The X-4 was built on a minimal budget to test its general configuration and proportions, and to demonstrate many minor features that make it as car-like and convenient as possible. The goals of the overall packaging were to allow room for an adult, child and two grocery bags, to keep it narrow enough to go through a standard door, to keep the shape streamlined, and be tall enough for confident riding in heavy traffic. The height and width specifications made it likely to fall over in hard cornering, so the doors were arranged to allow the rider to lean to the inside for better balance.
The major technical innovation also tested is the frame and suspension made of continuous fiber composite parts providing many functions. Just six moldings of Kevlar™ fiberglass and epoxy resin comprise the seat, frame, springs and suspension arms. In many places where a mechanical hinge would normally be used, a fiberglass tube frame member is just flattened out to provide both a spring and a hinge. The front suspension is similar to a normal dual A-arm arrangement, with integral springs instead of inboard pivots. Ball joints are used near the wheels. The design is modified to provide extra heel clearance via a semi-leading upper arm, a floor surface on the lower arm, and aerodynamic trail for the wheels.
Construction of the fiberglass parts was fairly straightforward. The seat was formed by putting a couple of layers of resin-wet Kevlar™ cloth in a garbage bag, and molding it between a rider and a bean-bag chair. The resulting comfortable shape was then suitably reinforced to make a large tubular structure with leaf springs projecting forward to short control arms. One center spring extends forward just below the seat, and two side springs come off 63 mm (2.5″) lower, their rear extensions providing a lower seat surface for use when leaning to the inside of a turn. This can be seen in the illustration on page 9 of the manuscript.
The main frame was made by carving a large foam blank made from layers of Styrofoam insulation. This was then cut up in the area of the suspension attachments to allow insertion of internal reinforcement bulkheads. These were laminated to the small sections cut out, and then the main foam blank was reassembled and covered with appropriate layers of Kevlar and fiberglass, usually to a minimum of .8 mm (.03″) thickness to forestall buckling. Kevlar was used as much as possible for its lower density and greater stiffness. Glass was used for areas with high compression forces and where sanding was required to finish the shape. The foam was subsequently removed from much of the structure.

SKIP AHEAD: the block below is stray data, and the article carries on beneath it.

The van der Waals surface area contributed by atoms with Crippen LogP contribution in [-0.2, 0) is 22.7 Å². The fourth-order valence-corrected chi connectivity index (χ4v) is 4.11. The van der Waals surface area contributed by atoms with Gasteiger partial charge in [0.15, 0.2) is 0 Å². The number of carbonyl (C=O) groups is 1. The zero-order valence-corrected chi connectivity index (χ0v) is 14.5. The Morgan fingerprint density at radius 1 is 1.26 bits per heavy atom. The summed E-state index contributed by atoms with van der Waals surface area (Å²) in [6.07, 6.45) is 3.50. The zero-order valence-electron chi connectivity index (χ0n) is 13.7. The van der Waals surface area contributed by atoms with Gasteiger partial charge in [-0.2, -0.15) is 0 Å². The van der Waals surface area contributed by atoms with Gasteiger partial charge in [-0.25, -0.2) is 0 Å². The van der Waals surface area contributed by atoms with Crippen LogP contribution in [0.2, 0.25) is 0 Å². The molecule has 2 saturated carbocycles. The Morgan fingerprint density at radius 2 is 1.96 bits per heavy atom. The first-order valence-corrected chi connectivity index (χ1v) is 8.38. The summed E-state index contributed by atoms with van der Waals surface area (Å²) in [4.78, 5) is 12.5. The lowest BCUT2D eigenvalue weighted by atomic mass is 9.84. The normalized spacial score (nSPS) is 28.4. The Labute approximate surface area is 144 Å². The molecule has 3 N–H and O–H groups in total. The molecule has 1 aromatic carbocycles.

The rear fork is also a large section fiberglass tube partly enclosing the chain. It merges into a flat leaf spring made of many layers of unidirectional Kevlar, woven Kevlar, and unidirectional S-glass. Unfortunately, being only 6″ wide this spring gets twisted during cornering, and if bumps are encountered, can cause the rear wheel to skip sideways. This is probably the worst vice of the chassis. On the next one, I would use two springs mounted farther to each side, and not bother enclosing the chain in the fork.
The spring is carefully located relative to the drive chain. Under tension, the chain should pull down on the rear wheel just enough to compensate for the normal squatting at the back from acceleration. The plane of the drive chain between the last idler and an intermediate freewheel cog intersects the plane defined by the spring and rear axle, directly under the center of gravity. This was reasonably successful. The spring was molded with a slight curve, to come flat under load.
Carbon fiber was rejected, perhaps hastily, as a spring material because it is so stiff that it does not move much as a spring; glass stores more energy per unit of weight. In its favor, carbon has a much higher fatigue life, so more of its initial strength can be used, and a thin layer of it in compression can put a somewhat thicker layer of Kevlar or Spectra™ into tension, where they excel.
Most of the high loads are taken in and out of the chassis and suspension members by metal fittings. For instance, at the front an old steel bike donated a bottom bracket. The down tube was modified to support the bodywork, a stub of the seat tube was left for the front derailleur, and the chainstays were cut down to about 12 cm (5″) long. They were then split along their inside edges and peeled open flat, and hammered to conform to the shape of the foam chassis blank. The edges were then ground sharp to reduce the stress riser at the change of material from metal to fiber. After careful cleaning, the steel bits were bonded in with the laminate.
The wheel springs are attached to the chassis with rows of flat head machine screws in molded holes, mating with tapped strips of steel molded into the frame. Special thimbles were brazed up for the ball joints and seat suspension pivots. The front suspension uprights and brake supports are all of brazed tube, as they need so many metal features in such a small area.
Much thought and planning went into the details of the suspension system. A proper suspension is much more than just a way of avoiding the worst impacts and discomfort of an unsprung vehicle. A really good ride is a positive experience, encouraging the rider to tackle difficult terrain at speed, confident of maintaining traction and poise. It also is very kind to the vehicle, making it much less prone to break or shake apart even if more lightly built than an unsuspended example. Thus, by incorporating suspension in the frame members, the total weight can be reduced.